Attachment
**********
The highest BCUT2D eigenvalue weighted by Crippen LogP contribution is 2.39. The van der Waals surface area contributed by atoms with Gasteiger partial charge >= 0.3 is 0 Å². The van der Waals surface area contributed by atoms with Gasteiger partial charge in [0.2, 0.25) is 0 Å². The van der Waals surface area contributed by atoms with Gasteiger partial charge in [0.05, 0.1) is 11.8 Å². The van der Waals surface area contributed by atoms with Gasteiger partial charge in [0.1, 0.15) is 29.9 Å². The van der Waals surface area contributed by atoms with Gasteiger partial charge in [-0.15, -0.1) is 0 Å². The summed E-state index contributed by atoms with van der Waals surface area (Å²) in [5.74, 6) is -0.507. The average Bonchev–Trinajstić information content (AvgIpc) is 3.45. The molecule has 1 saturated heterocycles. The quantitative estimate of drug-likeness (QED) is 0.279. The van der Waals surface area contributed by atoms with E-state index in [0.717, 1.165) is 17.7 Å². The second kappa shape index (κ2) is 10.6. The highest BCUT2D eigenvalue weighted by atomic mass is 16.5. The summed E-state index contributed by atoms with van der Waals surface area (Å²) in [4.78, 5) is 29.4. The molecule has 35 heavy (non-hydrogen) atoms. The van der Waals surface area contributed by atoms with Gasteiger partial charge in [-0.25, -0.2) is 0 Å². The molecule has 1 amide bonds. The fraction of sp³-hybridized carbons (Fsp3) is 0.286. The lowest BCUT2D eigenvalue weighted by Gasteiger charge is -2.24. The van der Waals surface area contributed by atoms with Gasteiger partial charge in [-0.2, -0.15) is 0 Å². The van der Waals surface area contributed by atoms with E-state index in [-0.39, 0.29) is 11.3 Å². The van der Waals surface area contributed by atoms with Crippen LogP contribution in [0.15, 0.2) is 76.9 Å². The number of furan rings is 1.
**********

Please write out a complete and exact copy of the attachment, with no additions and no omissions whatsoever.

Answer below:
The highest BCUT2D eigenvalue weighted by Crippen LogP contribution is 2.39. The van der Waals surface area contributed by atoms with Gasteiger partial charge >= 0.3 is 0 Å². The van der Waals surface area contributed by atoms with Gasteiger partial charge in [0.2, 0.25) is 0 Å². The van der Waals surface area contributed by atoms with Gasteiger partial charge in [0.05, 0.1) is 11.8 Å². The van der Waals surface area contributed by atoms with Gasteiger partial charge in [0.1, 0.15) is 29.9 Å². The van der Waals surface area contributed by atoms with Gasteiger partial charge in [-0.15, -0.1) is 0 Å². The summed E-state index contributed by atoms with van der Waals surface area (Å²) in [5.74, 6) is -0.507. The average Bonchev–Trinajstić information content (AvgIpc) is 3.45. The molecule has 1 saturated heterocycles. The quantitative estimate of drug-likeness (QED) is 0.279. The van der Waals surface area contributed by atoms with E-state index in [0.717, 1.165) is 17.7 Å². The second kappa shape index (κ2) is 10.6. The highest BCUT2D eigenvalue weighted by atomic mass is 16.5. The summed E-state index contributed by atoms with van der Waals surface area (Å²) in [4.78, 5) is 29.4. The molecule has 35 heavy (non-hydrogen) atoms. The van der Waals surface area contributed by atoms with Gasteiger partial charge in [-0.25, -0.2) is 0 Å². The molecule has 1 amide bonds. The fraction of sp³-hybridized carbons (Fsp3) is 0.286. The lowest BCUT2D eigenvalue weighted by Gasteiger charge is -2.24. The van der Waals surface area contributed by atoms with Gasteiger partial charge in [-0.2, -0.15) is 0 Å². The van der Waals surface area contributed by atoms with E-state index in [-0.39, 0.29) is 11.3 Å². The van der Waals surface area contributed by atoms with Crippen LogP contribution in [0.15, 0.2) is 76.9 Å². The number of furan rings is 1.